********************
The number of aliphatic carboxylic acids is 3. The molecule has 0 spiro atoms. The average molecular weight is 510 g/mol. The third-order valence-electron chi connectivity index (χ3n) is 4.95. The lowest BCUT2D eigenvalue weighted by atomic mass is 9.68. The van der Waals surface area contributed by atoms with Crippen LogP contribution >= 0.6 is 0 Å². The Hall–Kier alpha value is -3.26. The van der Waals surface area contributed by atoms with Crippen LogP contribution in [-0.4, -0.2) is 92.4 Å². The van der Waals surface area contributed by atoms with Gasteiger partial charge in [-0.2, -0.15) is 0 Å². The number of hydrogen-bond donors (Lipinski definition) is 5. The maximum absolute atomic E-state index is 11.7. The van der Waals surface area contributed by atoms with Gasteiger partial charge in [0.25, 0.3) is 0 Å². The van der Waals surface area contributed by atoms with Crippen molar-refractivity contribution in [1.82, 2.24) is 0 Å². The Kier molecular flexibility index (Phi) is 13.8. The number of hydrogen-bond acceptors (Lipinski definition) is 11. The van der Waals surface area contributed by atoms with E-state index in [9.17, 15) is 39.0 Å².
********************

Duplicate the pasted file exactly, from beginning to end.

The number of aliphatic carboxylic acids is 3. The molecule has 0 spiro atoms. The average molecular weight is 510 g/mol. The third-order valence-electron chi connectivity index (χ3n) is 4.95. The lowest BCUT2D eigenvalue weighted by atomic mass is 9.68. The van der Waals surface area contributed by atoms with Crippen LogP contribution >= 0.6 is 0 Å². The Hall–Kier alpha value is -3.26. The van der Waals surface area contributed by atoms with Crippen LogP contribution in [-0.4, -0.2) is 92.4 Å². The van der Waals surface area contributed by atoms with Gasteiger partial charge in [-0.2, -0.15) is 0 Å². The number of hydrogen-bond donors (Lipinski definition) is 5. The maximum absolute atomic E-state index is 11.7. The van der Waals surface area contributed by atoms with Gasteiger partial charge in [0.25, 0.3) is 0 Å². The van der Waals surface area contributed by atoms with Crippen molar-refractivity contribution in [1.82, 2.24) is 0 Å². The Kier molecular flexibility index (Phi) is 13.8. The number of hydrogen-bond acceptors (Lipinski definition) is 11. The van der Waals surface area contributed by atoms with E-state index in [9.17, 15) is 39.0 Å².